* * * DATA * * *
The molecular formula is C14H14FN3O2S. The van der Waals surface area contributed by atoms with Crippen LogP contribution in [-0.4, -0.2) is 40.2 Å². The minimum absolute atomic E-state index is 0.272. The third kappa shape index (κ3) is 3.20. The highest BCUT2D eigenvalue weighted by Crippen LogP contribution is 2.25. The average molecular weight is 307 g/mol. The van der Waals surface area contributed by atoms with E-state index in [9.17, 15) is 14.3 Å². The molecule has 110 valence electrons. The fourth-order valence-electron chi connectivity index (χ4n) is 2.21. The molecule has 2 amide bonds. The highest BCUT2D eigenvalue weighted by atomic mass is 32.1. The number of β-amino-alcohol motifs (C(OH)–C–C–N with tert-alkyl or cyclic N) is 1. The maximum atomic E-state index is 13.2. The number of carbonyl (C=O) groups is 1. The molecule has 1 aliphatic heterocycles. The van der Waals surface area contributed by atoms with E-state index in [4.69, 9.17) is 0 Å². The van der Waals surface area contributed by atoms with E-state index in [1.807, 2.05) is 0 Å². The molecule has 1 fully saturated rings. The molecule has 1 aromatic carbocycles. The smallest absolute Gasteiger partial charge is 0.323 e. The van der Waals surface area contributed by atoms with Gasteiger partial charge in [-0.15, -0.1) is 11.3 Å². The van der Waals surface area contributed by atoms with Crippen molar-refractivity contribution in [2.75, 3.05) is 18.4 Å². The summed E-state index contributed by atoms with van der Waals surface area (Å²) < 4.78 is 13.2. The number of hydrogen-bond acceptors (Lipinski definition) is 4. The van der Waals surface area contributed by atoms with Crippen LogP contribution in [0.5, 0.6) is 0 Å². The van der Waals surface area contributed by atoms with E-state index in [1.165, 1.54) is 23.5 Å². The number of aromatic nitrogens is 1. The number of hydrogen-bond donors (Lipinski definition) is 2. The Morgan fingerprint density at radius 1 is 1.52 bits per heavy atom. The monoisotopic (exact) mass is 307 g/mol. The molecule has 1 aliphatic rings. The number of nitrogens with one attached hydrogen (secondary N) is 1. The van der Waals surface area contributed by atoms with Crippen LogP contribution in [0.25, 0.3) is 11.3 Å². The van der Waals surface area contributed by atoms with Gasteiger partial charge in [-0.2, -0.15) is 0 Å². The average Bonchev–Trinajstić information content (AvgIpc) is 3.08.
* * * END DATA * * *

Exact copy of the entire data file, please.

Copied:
The molecular formula is C14H14FN3O2S. The van der Waals surface area contributed by atoms with Crippen LogP contribution in [-0.4, -0.2) is 40.2 Å². The minimum absolute atomic E-state index is 0.272. The third kappa shape index (κ3) is 3.20. The highest BCUT2D eigenvalue weighted by Crippen LogP contribution is 2.25. The average molecular weight is 307 g/mol. The van der Waals surface area contributed by atoms with E-state index in [9.17, 15) is 14.3 Å². The molecule has 110 valence electrons. The fourth-order valence-electron chi connectivity index (χ4n) is 2.21. The molecule has 2 amide bonds. The highest BCUT2D eigenvalue weighted by atomic mass is 32.1. The number of β-amino-alcohol motifs (C(OH)–C–C–N with tert-alkyl or cyclic N) is 1. The maximum atomic E-state index is 13.2. The number of carbonyl (C=O) groups is 1. The molecule has 1 aliphatic heterocycles. The van der Waals surface area contributed by atoms with E-state index in [4.69, 9.17) is 0 Å². The van der Waals surface area contributed by atoms with E-state index in [1.807, 2.05) is 0 Å². The molecule has 1 fully saturated rings. The molecule has 1 aromatic carbocycles. The smallest absolute Gasteiger partial charge is 0.323 e. The van der Waals surface area contributed by atoms with Gasteiger partial charge in [-0.15, -0.1) is 11.3 Å². The van der Waals surface area contributed by atoms with Crippen molar-refractivity contribution in [2.75, 3.05) is 18.4 Å². The summed E-state index contributed by atoms with van der Waals surface area (Å²) < 4.78 is 13.2. The number of hydrogen-bond acceptors (Lipinski definition) is 4. The van der Waals surface area contributed by atoms with Crippen LogP contribution in [0.5, 0.6) is 0 Å². The van der Waals surface area contributed by atoms with E-state index in [1.165, 1.54) is 23.5 Å². The number of aromatic nitrogens is 1. The number of hydrogen-bond donors (Lipinski definition) is 2. The Morgan fingerprint density at radius 1 is 1.52 bits per heavy atom. The monoisotopic (exact) mass is 307 g/mol. The molecule has 1 aliphatic rings. The number of nitrogens with one attached hydrogen (secondary N) is 1. The van der Waals surface area contributed by atoms with Crippen LogP contribution in [0.25, 0.3) is 11.3 Å². The van der Waals surface area contributed by atoms with Gasteiger partial charge in [-0.2, -0.15) is 0 Å². The average Bonchev–Trinajstić information content (AvgIpc) is 3.08.